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An Indian man has been arrested in the United States for stealing about $800,000 from over 400 people on social networking site Facebook. Kishore Babu Ammisetti is said to have duped these people through a provisional "credit" scheme.

The 30-year-old, who had entered the US in 2013 on a student visa, was residing illegally in the country after his visa was revoked in 2014.

He was arrested on January 25 and has now been charged by federal criminal complaint with fraud offenses through the credit scheme. Ammisetti was produced before US Magistrate Judge Donna Martinez in Hartford, Connecticut on Wednesday, January 30 and remains in detention, reported the Press Trust of India.

If convicted, he faces up to 50 years in federal prison.

Investigators in the case explained that Ammisetti had cheated hundreds of people in the US using Facebook Marketplace and most of his victims were Indians selling items or renting rooms. The man would reportedly get in touch with the advertiser and express an interest in the product or the room.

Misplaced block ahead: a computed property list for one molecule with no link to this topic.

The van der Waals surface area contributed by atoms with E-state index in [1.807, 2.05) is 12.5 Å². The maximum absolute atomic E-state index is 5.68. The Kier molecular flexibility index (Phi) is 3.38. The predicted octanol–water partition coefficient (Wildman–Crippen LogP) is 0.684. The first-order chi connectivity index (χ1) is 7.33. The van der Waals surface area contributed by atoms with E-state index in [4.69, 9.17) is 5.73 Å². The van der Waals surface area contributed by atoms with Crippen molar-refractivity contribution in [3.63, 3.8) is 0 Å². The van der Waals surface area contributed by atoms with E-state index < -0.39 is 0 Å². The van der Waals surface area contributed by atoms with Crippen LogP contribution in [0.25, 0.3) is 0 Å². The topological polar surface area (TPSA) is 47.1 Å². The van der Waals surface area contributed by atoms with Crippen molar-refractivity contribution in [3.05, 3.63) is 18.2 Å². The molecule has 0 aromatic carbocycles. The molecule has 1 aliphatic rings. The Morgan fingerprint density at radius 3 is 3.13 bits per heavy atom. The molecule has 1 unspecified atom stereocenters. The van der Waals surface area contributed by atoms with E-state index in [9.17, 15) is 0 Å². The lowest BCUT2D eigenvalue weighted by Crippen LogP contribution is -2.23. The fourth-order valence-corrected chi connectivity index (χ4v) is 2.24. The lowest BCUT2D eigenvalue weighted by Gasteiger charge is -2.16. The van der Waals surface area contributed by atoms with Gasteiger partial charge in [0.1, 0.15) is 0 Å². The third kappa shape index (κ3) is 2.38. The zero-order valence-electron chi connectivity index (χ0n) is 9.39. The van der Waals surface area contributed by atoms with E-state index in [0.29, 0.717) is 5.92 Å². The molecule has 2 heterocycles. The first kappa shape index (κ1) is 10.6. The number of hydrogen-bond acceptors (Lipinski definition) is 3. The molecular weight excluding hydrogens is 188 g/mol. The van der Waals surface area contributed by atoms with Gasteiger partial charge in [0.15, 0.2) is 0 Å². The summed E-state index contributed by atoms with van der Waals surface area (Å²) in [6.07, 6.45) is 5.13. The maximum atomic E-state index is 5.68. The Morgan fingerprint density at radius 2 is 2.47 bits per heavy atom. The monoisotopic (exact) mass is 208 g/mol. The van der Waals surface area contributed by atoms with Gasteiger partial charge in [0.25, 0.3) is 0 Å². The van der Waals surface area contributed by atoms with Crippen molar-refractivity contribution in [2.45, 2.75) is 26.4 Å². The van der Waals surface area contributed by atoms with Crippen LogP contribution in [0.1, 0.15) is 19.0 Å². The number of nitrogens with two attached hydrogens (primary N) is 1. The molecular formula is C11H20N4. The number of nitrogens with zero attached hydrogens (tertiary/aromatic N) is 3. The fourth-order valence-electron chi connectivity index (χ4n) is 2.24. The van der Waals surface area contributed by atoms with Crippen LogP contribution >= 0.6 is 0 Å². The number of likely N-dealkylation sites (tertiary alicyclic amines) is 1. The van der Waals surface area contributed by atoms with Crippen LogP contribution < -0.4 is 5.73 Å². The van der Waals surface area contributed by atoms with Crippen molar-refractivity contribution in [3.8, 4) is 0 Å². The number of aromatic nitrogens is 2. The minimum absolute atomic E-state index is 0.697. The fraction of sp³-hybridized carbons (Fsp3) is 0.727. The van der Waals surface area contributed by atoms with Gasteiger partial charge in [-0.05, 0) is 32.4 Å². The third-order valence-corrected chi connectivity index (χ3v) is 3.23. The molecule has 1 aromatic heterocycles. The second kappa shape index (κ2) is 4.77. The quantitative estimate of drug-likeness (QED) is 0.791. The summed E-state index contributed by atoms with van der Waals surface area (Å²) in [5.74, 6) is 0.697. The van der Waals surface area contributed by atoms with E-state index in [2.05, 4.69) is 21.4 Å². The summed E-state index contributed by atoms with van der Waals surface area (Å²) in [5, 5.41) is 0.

Ammisetti would then ask the advertiser for his bank details and personal information, promising to deposit the money in their accounts. He often even offered to send the money through Peer-to-Peer (P2P) transfer.

However, once he got the details, the man would contact the victim's bank and posing as the victim claimed to have made an ATM deposit which did not appear on the bank account.

The bank would then check the details and credit the victim's account with a provisional credit, investigators said. Ammisetti would then again call the advertiser and explain that the amount credited to the account was a transfer he made by mistake and request a full or partial refund.

The victim would then provide a P2P transfer to Ammisetti. Later, when the bank would find out that there had been no unregistered deposit to the victim's account, it would withdraw the funds deposited as a provisional credit.

Ammisetti was probed after he cheated over 400 people and the police found out that he carried out this scam while living as a guest at Connecticut's casinos and hotels.